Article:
Research posted 22 November, 2023

‘Getting the dose right’ – A blog by Dr Jan Hansel

Dr Jan Hansel is a National Institute for Health and Care Research (NIHR) Academic Clinical Fellow in Intensive Care Medicine at Wythenshawe Hospital, part of Manchester University NHS Foundation Trust (MFT).


As part of World Antimicrobial Awareness Week (18 to 24 November 2023), Jan discusses the importance of therapeutic drug monitoring in limiting the development of antimicrobial resistance (AMR) and the new TDM-TIME study which he is leading as Principal Investigator at MFT.


Antimicrobial resistance

The misuse and overuse of antibiotics in recent years means they are becoming less effective. According to a recently published systematic review by The Institute for Health Metrics and Evaluation, it is estimated that in 2019 alone, almost five million people worldwide died as a consequence of antimicrobial (antibiotic) resistance. World Antimicrobial Awareness Week highlights the need to prevent antimicrobial resistance.

Alexander Fleming, who fortuitously discovered penicillin almost 100 years ago at St Mary’s Hospital in London, warned of the development of resistance from improper use and dosing in a Nobel Lecture within twenty years of his life-saving breakthrough.

Fast forward to the present day, we are grappling with multi-drug resistant bacteria (bugs) that are difficult to effectively treat, and continue to develop new mechanisms of resistance. This means patients infected with these bacteria fare worse when they become ill, but also sets up future generations for a more challenging task to fight the threat of AMR.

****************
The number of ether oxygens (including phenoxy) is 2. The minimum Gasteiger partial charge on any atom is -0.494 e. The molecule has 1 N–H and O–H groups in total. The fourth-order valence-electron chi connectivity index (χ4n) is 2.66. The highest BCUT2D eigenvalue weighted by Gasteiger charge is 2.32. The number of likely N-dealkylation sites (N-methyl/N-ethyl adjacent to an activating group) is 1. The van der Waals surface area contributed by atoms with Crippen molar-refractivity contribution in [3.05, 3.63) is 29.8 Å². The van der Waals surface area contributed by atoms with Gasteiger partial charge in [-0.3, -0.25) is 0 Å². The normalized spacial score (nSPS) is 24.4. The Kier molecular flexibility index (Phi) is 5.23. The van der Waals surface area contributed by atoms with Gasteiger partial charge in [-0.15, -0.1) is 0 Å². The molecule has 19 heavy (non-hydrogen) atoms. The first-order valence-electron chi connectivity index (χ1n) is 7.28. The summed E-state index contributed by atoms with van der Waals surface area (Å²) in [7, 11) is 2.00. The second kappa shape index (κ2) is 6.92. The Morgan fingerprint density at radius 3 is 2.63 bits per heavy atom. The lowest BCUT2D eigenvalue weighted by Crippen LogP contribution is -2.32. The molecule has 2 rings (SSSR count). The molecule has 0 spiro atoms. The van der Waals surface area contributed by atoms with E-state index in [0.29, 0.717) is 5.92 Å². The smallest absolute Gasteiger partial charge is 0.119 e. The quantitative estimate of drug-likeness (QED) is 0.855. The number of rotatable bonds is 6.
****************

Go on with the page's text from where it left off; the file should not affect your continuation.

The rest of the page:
In order to curb what is fast becoming a public health emergency and a growing risk to global health and safety, a lot of work is already underway. Part of these efforts involve revisiting Alexander Fleming’s words of caution, and getting the dose right. Ultimately, we want to ensure our patients get just the right amount, not too little and not too much. However, this is dependent on an array of factors to do with how the body processes the drug, what effects the drug has on the body, and to make it even more complicated – what the bugs do to both.

Advanced techniques for measuring substances in human tissues have revolutionised this field of medicine and hold promise for improved precision approaches. In clinical practice this is termed therapeutic drug monitoring (TDM); allowing clinicians to change antibiotic doses based on measured levels in the bloodstream. However, the cost of equipment and highly skilled personnel means that results are often delayed by up to 36 hours from starting the actual treatment.

Critically ill patients with severe respiratory infections and sepsis are extremely vulnerable and require timely treatment in order to survive.

However, up to 40 per cent of patients worldwide are underdosed even when correct formulary doses are prescribed and given by clinical teams*. The most common reasons for underdosing are to do with how the body processes the drugs; leaky capillaries and increased removal through the kidneys both change the amount of drug available where it needs to be.

“The time may come when penicillin can be bought by anyone in the shops.
Then there is the danger that the ignorant man may easily underdose himself and by exposing his microbes to non-lethal quantities of the drug make them resistant. Here is a hypothetical illustration. Mr. X has a sore throat. He buys some penicillin and gives himself, not enough to kill the streptococci but enough to educate them to resist penicillin. He then infects his wife. Mrs X gets pneumonia and is treated with penicillin. As the streptococci are now resistant to penicillin the treatment fails. Mrs X dies.

Who is primarily responsible for Mrs X’s death?”

– Sir Alexander Fleming, 1945


TDM-TIME study at MFT